Opals are characterized by their iridescent play of colors. They split the incident light into its spectral colors and were therefore already considered very valuable in antiquity. Gemstone-quality opals are extremely rare to this day and come primarily from deposits in Australia.
Welo opal has only recently been discovered in Ethiopia, where it has been commercially mined since 2008. It is formed in quartz veins at a depth of two to three meters below the earth's surface and may only be mined by the region's inhabitants. Only about one percent of the opals found in Ethiopia are suitable for being worked into jewelry, which makes the stone all the more precious. The Welo opal's hallmarks are its translucency and its characteristic light reflections in prismatic colors. Blue dispersions in combination with light yellow or intense orange-red tones are most commonly seen. Thus, the new finds from Africa embody the pure joy of life, summer, the sun and the sea in all their colorful splendor. Especially the blue-white varieties are ideal for creating summery looks when combined with Paraiba tourmalines. Cut into naturalistic cabochons, the opals' iridescence is particularly striking, and its intensity and brilliance is enhanced by faceted Paraiba tourmalines. Since it is a comparatively soft, delicate gemstone, opal is easy to cut and yet a challenge for the lapidary, as imperceptible pressure can quickly lead to cracks.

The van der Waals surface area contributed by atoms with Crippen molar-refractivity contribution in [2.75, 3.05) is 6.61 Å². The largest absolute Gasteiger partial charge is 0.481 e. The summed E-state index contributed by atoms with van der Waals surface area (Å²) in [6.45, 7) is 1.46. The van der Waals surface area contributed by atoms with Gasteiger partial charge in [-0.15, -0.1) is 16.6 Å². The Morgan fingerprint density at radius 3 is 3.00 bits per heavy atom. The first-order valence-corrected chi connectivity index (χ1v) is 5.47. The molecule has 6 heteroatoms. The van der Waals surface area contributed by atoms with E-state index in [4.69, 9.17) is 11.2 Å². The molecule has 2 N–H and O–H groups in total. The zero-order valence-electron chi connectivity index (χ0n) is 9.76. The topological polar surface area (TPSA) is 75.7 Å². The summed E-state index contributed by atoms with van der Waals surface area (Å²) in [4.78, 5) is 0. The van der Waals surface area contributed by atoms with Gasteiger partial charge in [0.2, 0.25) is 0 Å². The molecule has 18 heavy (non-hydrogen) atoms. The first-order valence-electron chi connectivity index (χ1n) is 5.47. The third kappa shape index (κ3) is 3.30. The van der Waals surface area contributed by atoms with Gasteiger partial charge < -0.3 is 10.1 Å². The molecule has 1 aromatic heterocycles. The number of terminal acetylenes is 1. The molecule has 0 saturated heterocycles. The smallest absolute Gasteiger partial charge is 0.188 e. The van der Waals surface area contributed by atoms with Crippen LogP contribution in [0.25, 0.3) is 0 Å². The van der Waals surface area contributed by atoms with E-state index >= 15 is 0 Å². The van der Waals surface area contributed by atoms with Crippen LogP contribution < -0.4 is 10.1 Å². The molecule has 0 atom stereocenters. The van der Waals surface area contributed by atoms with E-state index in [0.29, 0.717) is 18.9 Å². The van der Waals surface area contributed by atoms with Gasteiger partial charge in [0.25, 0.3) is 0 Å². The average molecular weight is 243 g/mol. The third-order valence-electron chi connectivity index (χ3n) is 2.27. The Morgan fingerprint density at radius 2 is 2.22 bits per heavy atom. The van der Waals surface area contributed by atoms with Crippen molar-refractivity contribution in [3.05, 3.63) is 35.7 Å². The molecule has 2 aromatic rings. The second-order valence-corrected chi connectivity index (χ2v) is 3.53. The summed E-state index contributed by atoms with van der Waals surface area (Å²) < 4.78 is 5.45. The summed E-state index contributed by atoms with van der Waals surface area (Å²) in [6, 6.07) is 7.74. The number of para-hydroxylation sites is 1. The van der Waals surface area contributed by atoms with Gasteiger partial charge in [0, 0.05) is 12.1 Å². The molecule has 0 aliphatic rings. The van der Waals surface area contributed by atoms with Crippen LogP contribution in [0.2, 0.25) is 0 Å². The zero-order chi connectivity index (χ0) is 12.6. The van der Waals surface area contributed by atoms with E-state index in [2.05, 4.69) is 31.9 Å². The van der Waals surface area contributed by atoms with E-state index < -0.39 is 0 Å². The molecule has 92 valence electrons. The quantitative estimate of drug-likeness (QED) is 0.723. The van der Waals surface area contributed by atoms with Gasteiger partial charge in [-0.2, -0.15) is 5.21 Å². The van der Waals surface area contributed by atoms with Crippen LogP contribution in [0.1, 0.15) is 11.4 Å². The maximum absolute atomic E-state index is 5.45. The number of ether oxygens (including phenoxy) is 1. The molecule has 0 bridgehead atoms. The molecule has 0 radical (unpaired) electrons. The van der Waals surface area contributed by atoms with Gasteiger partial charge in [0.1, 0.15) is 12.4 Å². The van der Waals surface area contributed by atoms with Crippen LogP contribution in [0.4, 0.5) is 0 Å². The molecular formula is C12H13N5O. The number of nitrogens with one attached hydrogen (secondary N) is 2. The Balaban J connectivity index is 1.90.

In addition to tourmalines, blue, yellow and orange sapphires pair beautifully with the shades of welo opals. And of course, white diamonds always complement and enhance an opal's brilliance.